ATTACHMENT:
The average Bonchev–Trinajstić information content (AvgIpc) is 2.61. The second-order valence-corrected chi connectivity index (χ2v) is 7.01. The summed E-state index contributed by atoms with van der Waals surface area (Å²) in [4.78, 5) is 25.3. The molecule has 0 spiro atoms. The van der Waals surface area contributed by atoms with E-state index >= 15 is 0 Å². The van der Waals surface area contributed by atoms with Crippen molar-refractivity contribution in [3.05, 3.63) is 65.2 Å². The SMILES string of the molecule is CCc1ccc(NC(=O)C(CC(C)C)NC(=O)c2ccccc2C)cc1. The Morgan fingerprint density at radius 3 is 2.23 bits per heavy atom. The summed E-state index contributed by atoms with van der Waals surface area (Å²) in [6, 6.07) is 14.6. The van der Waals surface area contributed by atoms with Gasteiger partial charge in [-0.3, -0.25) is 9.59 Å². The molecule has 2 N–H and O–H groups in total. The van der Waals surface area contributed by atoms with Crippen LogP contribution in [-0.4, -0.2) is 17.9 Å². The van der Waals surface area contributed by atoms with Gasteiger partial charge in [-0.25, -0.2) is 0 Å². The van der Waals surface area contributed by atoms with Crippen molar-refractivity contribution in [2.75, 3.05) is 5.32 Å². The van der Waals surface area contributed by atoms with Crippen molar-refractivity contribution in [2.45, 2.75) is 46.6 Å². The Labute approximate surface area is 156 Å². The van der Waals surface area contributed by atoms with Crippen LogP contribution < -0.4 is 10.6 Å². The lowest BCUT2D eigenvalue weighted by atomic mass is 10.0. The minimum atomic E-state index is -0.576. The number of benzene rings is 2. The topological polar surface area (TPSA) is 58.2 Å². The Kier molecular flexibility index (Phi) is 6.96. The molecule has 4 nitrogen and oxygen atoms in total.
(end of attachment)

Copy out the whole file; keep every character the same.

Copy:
The average Bonchev–Trinajstić information content (AvgIpc) is 2.61. The second-order valence-corrected chi connectivity index (χ2v) is 7.01. The summed E-state index contributed by atoms with van der Waals surface area (Å²) in [4.78, 5) is 25.3. The molecule has 0 spiro atoms. The van der Waals surface area contributed by atoms with E-state index >= 15 is 0 Å². The van der Waals surface area contributed by atoms with Crippen molar-refractivity contribution in [3.05, 3.63) is 65.2 Å². The SMILES string of the molecule is CCc1ccc(NC(=O)C(CC(C)C)NC(=O)c2ccccc2C)cc1. The Morgan fingerprint density at radius 3 is 2.23 bits per heavy atom. The summed E-state index contributed by atoms with van der Waals surface area (Å²) in [6, 6.07) is 14.6. The van der Waals surface area contributed by atoms with Gasteiger partial charge in [-0.3, -0.25) is 9.59 Å². The molecule has 2 N–H and O–H groups in total. The van der Waals surface area contributed by atoms with Crippen LogP contribution in [-0.4, -0.2) is 17.9 Å². The van der Waals surface area contributed by atoms with Gasteiger partial charge in [-0.25, -0.2) is 0 Å². The van der Waals surface area contributed by atoms with Crippen molar-refractivity contribution in [2.75, 3.05) is 5.32 Å². The van der Waals surface area contributed by atoms with Crippen molar-refractivity contribution in [2.45, 2.75) is 46.6 Å². The Labute approximate surface area is 156 Å². The van der Waals surface area contributed by atoms with Crippen LogP contribution < -0.4 is 10.6 Å². The lowest BCUT2D eigenvalue weighted by atomic mass is 10.0. The minimum atomic E-state index is -0.576. The number of benzene rings is 2. The topological polar surface area (TPSA) is 58.2 Å². The Kier molecular flexibility index (Phi) is 6.96. The molecule has 4 nitrogen and oxygen atoms in total.